With just under two months left to go, the cynics are anticipating another high profile assassination – perhaps even Khan, Musharraf, or Sharif – which would cause an election delay. In the bloody world of Pakistani politics, it is not outside the realm of possibility. But until that happens, we can expect many more big public rallies as the campaign, set to be a tight race, heats up.

Supporters wave flags at Imran Khan's rally in Lahore on 23 March. Photograph: Getty Images

Samira Shackle is a freelance journalist, who tweets @samirashackle. She was formerly a staff writer for the New Statesman.

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Leader: The chaos and mendacity of Trump’s White House

That General Flynn was the first of the president’s men to fall should perhaps not have caused surprise.

In his inauguration speech on 20 January, Donald Trump used the phrase “American carnage” to ­describe the state of the US under Barack Obama. The description was correct, but President Trump had the timing wrong – for the carnage was still to come. Just a few weeks into his presidency, the real-estate billionaire and reality-TV star has become embroiled in more controversy and scandals than Mr Obama experienced in eight years. His ban on citizens from seven Muslim-majority countries entering the US caused chaos at airports both at home and abroad and damaged America’s global standing. It was a false claim that the executive order, since suspended by the courts, would make the US safer. By alienating and stigmatising Muslims, it may well do the opposite.

The decision to pursue the policy so recklessly and hastily demonstrates Mr Trump’s appalling judgement and dubious temperament. It also shows the malign anti-Islamic influence of those closest to him, in particular his chief strategist, Steve Bannon, his senior adviser Stephen Miller, and Michael Flynn, the retired general who on 13 February resigned as ­national security adviser after only 24 days in the job.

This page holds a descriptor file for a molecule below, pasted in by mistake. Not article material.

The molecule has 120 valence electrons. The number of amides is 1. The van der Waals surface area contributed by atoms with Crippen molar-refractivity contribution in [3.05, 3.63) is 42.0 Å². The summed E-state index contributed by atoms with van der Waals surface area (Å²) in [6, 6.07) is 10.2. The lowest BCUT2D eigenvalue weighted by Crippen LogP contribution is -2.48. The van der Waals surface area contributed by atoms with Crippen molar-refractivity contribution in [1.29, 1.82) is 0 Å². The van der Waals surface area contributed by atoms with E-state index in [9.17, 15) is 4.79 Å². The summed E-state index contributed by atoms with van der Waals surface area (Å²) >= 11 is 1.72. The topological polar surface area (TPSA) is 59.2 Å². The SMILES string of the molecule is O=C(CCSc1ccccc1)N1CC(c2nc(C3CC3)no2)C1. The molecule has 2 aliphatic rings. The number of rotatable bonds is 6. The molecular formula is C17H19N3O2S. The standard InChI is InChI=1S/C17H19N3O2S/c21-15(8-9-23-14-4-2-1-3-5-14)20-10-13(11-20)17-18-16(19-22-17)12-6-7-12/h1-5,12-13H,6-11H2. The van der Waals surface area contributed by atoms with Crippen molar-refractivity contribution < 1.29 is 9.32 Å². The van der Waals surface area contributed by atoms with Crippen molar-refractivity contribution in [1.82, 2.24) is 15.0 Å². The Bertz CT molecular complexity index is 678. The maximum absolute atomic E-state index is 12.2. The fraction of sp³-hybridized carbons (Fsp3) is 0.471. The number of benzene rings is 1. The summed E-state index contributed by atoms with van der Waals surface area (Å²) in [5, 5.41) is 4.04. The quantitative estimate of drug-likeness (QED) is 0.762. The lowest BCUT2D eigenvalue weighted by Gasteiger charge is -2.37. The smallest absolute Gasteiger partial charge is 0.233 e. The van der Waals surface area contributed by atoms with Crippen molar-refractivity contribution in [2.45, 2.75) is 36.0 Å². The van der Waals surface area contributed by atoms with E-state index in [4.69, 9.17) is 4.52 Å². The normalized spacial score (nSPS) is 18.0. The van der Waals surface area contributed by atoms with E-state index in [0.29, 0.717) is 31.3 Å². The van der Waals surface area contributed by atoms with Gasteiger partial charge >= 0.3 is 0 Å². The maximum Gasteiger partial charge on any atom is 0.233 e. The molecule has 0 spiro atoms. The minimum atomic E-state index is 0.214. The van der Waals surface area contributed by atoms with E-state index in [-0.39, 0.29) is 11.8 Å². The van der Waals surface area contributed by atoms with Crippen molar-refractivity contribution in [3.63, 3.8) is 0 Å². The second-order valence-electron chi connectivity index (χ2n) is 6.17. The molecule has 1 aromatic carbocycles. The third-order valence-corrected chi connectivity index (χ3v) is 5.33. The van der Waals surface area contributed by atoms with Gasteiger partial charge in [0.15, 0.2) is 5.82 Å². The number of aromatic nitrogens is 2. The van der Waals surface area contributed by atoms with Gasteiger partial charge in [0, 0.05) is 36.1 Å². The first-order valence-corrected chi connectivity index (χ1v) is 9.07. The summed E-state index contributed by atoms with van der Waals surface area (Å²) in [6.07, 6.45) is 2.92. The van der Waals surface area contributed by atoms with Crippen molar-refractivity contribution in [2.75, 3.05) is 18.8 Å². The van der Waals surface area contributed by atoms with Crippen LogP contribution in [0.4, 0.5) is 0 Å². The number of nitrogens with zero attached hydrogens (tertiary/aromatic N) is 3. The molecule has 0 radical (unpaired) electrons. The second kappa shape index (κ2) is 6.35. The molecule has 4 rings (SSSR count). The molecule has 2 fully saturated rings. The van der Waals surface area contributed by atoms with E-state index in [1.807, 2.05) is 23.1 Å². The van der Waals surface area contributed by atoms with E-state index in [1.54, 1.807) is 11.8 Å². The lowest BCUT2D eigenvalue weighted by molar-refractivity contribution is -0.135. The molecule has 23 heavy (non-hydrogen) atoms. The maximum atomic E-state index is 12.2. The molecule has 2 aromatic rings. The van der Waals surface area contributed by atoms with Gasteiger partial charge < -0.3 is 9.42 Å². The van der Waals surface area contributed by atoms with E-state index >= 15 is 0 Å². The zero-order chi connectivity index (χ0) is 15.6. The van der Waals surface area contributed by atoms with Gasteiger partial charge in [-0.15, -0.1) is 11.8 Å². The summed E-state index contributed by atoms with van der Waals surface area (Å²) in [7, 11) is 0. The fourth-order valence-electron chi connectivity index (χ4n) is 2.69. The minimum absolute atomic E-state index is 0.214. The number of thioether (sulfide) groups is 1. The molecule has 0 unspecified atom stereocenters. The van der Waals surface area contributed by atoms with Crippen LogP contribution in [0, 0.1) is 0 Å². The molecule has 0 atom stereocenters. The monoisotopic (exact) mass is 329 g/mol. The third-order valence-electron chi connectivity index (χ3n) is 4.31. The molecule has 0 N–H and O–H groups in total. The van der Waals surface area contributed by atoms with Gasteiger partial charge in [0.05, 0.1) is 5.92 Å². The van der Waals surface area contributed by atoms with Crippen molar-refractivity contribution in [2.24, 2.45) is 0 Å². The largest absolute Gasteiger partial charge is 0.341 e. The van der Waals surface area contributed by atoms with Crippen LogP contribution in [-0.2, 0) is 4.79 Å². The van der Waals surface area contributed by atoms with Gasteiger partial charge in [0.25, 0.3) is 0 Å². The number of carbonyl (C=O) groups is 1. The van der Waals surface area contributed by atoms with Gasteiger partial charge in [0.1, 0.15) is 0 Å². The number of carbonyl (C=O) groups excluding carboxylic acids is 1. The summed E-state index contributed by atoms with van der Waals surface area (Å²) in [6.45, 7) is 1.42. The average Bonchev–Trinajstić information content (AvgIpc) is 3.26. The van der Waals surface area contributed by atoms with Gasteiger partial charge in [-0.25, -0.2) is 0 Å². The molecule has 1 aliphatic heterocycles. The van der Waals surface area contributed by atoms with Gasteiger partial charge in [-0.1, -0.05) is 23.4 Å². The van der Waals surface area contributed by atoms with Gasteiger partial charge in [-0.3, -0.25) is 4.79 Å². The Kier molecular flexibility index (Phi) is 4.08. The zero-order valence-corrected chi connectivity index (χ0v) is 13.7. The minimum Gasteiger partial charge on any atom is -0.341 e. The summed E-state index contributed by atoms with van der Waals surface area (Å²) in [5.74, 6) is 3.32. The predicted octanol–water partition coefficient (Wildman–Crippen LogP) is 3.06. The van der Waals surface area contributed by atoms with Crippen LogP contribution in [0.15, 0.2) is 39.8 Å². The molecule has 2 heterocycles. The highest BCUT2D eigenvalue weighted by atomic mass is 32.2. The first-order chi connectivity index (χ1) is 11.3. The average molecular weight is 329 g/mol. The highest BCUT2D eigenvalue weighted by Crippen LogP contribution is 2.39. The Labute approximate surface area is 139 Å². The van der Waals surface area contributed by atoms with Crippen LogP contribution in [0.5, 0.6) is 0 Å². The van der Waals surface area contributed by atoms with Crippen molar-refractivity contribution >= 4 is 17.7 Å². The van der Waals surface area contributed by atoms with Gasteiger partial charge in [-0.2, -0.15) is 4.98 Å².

That General Flynn was the first of the president’s men to fall should perhaps not have caused surprise, given his reputation for anger and arrogance. As recently as August, the retired three-star general said that Islamism was a “vicious cancer inside the body of 1.7 billion people” and falsely claimed that Florida Democrats had voted to impose sharia law at state and local level. He also led the chants of “Lock her up!” aimed at Hillary Clinton during the Republican ­National Convention, which would have been appreciated by Mr Trump then and today by those who enjoy irony.

Now General Flynn is under investigation by justice officials. He resigned over revelations in the media, most notably the Washington Post, that before taking office he had discussed US sanctions against Moscow with the Russian ambassador. It is unlawful for private citizens of the US to ­interfere in diplomatic disputes with another country.

Before standing down, General Flynn had publicly denied talking about sanctions during calls and texts with Ambassador Sergey Kislyak in late December. He had also issued misleading accounts of their conversation to Vice-President Mike Pence and other Trump officials who went on to defend him. Given President Trump’s propensity to lie, General Flynn may have believed that he could get away it. As the former chief of a Pentagon spy agency, however, he should have known that the truth would come out.

The FBI had wiretaps of the ambassador’s conversations with General Flynn. In January, the acting US attorney general – later sacked by President Trump for opposing his “Muslim ban” – informed the White House that General Flynn had lied about his communications with the ambassador and was potentially vulnerable to Russian blackmail. Yet it took newspaper revelations about the intercepts to bring the national security adviser down. American carnage, indeed.

The disruptive present

How has capitalism shaped the way we work, play and eat – and even our sense of identity? Nine writers explore the cutting edge of cultural change in the latest instalment of our New Times series in this week's magazine.

The past decades have brought enormous changes to our lives. Facebook became open to the public in 2006, the first iPhone was launched in June 2007 and Netflix launched in the UK in 2012. More and more of us are ceaselessly “on”, answering emails at night or watching video clips on the move; social media encourages us to perform a brighter, shinier version of ourselves. In a world of abundance, we have moved from valuing ownership to treating our beliefs as trophies. The sexual vocabulary and habits of a generation have been shaped by online pornography – and by one company, MindGeek, in particular. We cook less but love cookery shows. We worry about “fake news” as numbers of journalists decline. We have become gender consumers, treating it as another form of self-expression. These shifts in human behaviour have consequences for politics and politicians. “The question should always be,” as Stuart Hall wrote in 1988, “where is the ‘leading edge’ [of change] and in what direction is it pointing?” The question is even more apposite today.

This article first appeared in the 16 February 2017 issue of the New Statesman, The New Times